When questioning whether an offense falls under a crime involving moral turpitude, a general rule of thumb is identifying whether there was intent behind the act, or otherwise if there was evil motive behind the conduct. Intent is easy to spot in offenses such as murder or voluntary manslaughter, but what about other CIMT that don’t involve physical harm to another?
For example, fraud is a CIMT that has often been challenged by persons ordered for removal based on their conduct. In Tseung Chu v. Cornell, a resident of China served as a treaty merchant and had traveled between China and the US for business. He returned to the US as a returning resident alien, but was issued an order of deportation due to violation of Title 26 USCA §145(b), evading the payment of income tax. The merchant appealed his conviction, arguing that his conduct did not have bad intentions, therefore did not involve moral turpitude. The court referred to Jordan v. De George in its ruling and held that “conspiracy to defraud the United States of taxes” or “intent to sell [products] in fraud of law and evade the tax thereon” is a crime involving moral turpitude within the meaning of §19(a) of the Immigration Act of 1917. Furthermore, while avoiding payment of income tax may seem like minor conduct to you for personal benefit, the act of defrauding or illegally obtaining money from the US is considered a CIMT with grounds for removability.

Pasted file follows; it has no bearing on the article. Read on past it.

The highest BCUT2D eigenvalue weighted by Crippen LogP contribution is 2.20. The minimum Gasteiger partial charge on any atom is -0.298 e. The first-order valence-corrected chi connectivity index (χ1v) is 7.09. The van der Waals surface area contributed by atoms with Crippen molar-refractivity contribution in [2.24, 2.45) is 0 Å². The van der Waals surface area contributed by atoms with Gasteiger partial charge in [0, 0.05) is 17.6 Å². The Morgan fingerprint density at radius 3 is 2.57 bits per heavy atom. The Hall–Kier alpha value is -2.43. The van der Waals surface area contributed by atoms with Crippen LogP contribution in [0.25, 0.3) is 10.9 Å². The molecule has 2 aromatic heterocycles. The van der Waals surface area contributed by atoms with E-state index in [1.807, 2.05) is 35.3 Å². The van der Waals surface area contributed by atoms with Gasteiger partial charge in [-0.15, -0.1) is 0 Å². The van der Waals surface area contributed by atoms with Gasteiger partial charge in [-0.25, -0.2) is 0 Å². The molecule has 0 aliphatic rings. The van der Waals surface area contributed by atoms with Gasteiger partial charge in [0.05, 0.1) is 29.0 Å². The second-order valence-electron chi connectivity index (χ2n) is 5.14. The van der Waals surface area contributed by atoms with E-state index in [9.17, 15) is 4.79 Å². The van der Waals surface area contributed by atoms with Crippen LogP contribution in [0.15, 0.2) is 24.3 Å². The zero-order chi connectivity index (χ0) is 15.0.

Fraud can be difficult to detect its presence within an offense. While fraud may not be an essential element to the crime, it can be intertwined within the act. Likewise, it may not always be clear-cut that a crime was committed with intent or evil motive. If you are not a lawful permanent US resident and have been convicted of a crime, consult with an attorney to research the particular offense and determine if it is subject to classification of a CIMT.